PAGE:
Telling a college freshman to "follow your passion, do what you love and a rewarding career will follow," is usually as futile as encouraging them to begin saving for a retirement account. It may be good advice, but it's premature. Most of them have yet to discover just what it is they are passionate about, since up to this point their "passion" has simply been to graduate from high school and be admitted to their top pick college or university.
Yes, there are those lucky few who enter college knowing exactly where they want to go in life and are driven to get there. They certainly don't need to be told to follow their passion... they are already doing just that. In fact, it's dragging them relentlessly forward.
Other students had a consuming hobby or interest in high school but find that their passion is not going to translate directly into a lucrative career. Realistically, only a minute number will get a chance to enter the world of professional sports, or become A-list movie stars, or win multi-million dollar recording contracts. In the wider world of the college campus they find that their talent is not as great as their passion, and their goals must change.
Telling most students to 'follow their passion' won't work because they don't know themselves well enough to know what that passion is. My tip for students? Learn about yourself to discover your passions -- and that will be your path to success.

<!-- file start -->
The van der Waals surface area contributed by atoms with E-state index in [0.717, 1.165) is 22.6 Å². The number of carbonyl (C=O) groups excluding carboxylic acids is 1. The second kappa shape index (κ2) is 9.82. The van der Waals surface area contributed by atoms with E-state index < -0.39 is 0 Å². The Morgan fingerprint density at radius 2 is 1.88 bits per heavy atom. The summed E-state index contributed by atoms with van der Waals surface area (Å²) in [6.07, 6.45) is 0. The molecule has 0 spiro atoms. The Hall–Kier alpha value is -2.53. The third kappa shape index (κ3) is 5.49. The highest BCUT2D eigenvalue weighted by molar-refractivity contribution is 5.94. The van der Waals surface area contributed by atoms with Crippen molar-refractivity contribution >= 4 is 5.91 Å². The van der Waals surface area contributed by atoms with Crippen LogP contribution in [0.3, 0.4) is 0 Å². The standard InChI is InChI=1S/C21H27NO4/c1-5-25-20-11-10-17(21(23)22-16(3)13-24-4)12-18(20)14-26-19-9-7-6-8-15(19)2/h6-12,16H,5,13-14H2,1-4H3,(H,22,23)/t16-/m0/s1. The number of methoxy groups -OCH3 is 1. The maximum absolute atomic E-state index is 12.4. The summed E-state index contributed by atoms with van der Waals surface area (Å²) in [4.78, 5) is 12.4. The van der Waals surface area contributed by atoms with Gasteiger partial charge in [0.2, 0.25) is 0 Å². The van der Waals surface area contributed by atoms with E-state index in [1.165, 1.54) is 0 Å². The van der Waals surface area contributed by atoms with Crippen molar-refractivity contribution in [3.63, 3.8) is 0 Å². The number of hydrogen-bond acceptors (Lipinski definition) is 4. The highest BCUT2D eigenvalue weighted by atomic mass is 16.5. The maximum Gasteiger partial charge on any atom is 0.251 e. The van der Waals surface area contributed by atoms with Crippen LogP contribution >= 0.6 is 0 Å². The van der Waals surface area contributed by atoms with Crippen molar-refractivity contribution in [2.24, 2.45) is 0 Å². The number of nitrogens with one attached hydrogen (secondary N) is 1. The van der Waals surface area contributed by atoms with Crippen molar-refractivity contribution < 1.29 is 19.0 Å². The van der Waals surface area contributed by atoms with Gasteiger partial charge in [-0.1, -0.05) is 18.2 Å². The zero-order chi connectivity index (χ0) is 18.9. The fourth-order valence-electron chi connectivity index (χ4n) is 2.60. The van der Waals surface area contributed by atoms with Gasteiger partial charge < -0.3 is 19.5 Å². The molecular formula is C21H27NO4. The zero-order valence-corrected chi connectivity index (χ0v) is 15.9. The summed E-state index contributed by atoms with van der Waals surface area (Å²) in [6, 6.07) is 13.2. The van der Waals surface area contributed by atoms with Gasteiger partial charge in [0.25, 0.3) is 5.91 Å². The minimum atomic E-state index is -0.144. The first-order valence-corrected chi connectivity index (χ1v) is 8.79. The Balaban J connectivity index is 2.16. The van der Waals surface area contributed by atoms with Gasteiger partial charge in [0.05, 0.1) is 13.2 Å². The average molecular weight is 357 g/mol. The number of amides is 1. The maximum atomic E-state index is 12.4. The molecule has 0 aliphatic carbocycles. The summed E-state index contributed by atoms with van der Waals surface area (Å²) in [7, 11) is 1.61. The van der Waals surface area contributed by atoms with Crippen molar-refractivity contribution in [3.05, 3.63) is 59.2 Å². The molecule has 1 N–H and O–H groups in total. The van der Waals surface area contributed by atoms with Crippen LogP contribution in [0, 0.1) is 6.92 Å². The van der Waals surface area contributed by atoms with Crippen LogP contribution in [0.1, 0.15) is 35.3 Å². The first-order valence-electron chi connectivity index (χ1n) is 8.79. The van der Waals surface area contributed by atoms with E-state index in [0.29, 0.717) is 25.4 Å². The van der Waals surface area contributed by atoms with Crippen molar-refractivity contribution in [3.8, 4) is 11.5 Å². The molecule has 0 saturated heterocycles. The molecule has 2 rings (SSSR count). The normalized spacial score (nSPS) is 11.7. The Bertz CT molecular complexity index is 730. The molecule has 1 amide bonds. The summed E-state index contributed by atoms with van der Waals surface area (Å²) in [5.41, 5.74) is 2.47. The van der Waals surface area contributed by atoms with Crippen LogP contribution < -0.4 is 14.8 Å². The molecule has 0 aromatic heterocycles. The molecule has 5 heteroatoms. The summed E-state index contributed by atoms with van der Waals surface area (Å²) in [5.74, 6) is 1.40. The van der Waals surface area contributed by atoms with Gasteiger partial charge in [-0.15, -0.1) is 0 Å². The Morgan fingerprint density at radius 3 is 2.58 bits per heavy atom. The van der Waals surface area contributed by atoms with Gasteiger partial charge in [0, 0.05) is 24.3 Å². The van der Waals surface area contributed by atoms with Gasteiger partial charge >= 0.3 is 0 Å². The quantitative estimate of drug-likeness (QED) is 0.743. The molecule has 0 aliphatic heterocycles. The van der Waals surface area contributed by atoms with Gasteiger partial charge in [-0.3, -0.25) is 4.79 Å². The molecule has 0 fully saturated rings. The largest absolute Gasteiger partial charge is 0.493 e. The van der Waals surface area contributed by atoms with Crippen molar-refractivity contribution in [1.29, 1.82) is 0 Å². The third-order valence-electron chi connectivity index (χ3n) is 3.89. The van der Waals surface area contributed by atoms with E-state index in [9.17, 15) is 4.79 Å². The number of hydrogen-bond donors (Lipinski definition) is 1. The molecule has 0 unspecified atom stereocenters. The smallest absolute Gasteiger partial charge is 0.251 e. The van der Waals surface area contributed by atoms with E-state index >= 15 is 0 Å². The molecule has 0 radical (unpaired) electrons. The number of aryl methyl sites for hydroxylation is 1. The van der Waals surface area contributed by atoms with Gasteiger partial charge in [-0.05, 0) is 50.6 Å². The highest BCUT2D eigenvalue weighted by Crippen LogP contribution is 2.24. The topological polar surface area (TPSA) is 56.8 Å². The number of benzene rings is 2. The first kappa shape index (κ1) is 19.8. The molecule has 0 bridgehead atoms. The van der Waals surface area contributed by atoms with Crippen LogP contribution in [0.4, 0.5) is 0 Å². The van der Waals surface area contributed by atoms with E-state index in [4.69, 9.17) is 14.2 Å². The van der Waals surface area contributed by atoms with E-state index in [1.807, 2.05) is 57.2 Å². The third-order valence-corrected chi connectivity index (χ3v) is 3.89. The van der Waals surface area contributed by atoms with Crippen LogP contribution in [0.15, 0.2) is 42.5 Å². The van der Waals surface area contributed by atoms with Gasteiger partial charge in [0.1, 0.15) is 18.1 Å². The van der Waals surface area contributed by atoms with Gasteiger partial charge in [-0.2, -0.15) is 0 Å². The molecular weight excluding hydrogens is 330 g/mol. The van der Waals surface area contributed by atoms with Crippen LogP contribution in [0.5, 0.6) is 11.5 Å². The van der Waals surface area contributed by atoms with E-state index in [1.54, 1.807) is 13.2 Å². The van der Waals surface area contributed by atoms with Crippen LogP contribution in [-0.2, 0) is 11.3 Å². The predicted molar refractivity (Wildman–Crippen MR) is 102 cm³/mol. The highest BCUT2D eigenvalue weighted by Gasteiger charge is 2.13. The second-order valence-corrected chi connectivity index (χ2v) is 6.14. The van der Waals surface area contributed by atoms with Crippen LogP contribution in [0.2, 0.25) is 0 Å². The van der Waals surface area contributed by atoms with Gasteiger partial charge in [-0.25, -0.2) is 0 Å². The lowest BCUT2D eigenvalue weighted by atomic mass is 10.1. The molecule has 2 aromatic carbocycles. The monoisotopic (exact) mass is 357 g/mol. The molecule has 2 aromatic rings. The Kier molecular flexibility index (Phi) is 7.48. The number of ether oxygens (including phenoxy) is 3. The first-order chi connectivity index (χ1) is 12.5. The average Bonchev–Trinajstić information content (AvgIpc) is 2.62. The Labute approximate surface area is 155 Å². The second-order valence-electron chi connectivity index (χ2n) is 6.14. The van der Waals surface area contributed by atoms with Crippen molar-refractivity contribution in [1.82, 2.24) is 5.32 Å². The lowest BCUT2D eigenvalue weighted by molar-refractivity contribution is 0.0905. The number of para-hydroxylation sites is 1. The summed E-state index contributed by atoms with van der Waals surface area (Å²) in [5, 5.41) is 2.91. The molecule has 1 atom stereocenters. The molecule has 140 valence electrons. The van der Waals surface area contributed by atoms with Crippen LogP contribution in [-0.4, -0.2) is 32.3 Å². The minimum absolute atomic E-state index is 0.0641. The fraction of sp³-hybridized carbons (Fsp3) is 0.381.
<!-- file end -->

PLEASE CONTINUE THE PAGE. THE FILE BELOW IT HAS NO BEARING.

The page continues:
A good first step is to start with the basics. For example, this fall, all of our incoming freshman in the College of Business will be taking a talent assessment. They'll create a personal SWOT (strengths, weaknesses, opportunities, threats) that will be a huge help in their self-awareness, and will be an invaluable tool in career planning. The fact is, not every student is right for every career. What they learn about themselves in this assessment can also give them another clue into finding a passionate direction for a career.
The goal is to try to expand their thinking and take them outside the box to find career options. Sometimes it's not about what they like, but why they like it. They may discover that the field they enter is less important than the type of job they do: a passion for "teamwork," or "a desire to work alone" can find fulfillment in many fields.
We also encourage our freshman to immediately take a course in a major they are considering. Many schools don't allow it until junior year, but we want them to know right away if it sparks an interest or not. Too often students will choose a college major not because of their interests, but because their best friend did, or because that's what their mother wants, or because they think they will make a lot of money. By letting them "test drive" a major early, they find out quickly if they have a genuine interest in it or not.
College is all about discovery. New facts, new knowledge, new skills. But to truly help our students find the path to success, we must go beyond academics, we need to also give them the tools and opportunities to discover the passion inside themselves.